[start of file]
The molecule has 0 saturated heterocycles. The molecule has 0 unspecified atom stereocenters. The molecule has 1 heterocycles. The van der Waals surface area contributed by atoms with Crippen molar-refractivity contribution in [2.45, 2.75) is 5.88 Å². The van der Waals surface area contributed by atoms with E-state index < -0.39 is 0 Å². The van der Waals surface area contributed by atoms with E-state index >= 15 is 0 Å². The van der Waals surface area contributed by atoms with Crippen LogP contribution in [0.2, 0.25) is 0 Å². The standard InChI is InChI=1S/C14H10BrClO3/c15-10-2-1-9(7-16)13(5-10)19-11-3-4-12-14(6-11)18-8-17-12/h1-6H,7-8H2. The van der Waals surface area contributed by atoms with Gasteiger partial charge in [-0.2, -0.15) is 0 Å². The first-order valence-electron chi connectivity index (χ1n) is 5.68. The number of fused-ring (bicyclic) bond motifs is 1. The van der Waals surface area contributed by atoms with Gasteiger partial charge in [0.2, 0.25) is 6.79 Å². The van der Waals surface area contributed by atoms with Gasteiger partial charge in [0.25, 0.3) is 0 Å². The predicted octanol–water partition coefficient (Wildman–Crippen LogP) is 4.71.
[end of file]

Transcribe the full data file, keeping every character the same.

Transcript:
The molecule has 0 saturated heterocycles. The molecule has 0 unspecified atom stereocenters. The molecule has 1 heterocycles. The van der Waals surface area contributed by atoms with Crippen molar-refractivity contribution in [2.45, 2.75) is 5.88 Å². The van der Waals surface area contributed by atoms with E-state index < -0.39 is 0 Å². The van der Waals surface area contributed by atoms with E-state index >= 15 is 0 Å². The van der Waals surface area contributed by atoms with Crippen LogP contribution in [0.2, 0.25) is 0 Å². The standard InChI is InChI=1S/C14H10BrClO3/c15-10-2-1-9(7-16)13(5-10)19-11-3-4-12-14(6-11)18-8-17-12/h1-6H,7-8H2. The van der Waals surface area contributed by atoms with Gasteiger partial charge in [-0.2, -0.15) is 0 Å². The first-order valence-electron chi connectivity index (χ1n) is 5.68. The number of fused-ring (bicyclic) bond motifs is 1. The van der Waals surface area contributed by atoms with Gasteiger partial charge in [0.2, 0.25) is 6.79 Å². The van der Waals surface area contributed by atoms with Gasteiger partial charge in [0.25, 0.3) is 0 Å². The predicted octanol–water partition coefficient (Wildman–Crippen LogP) is 4.71.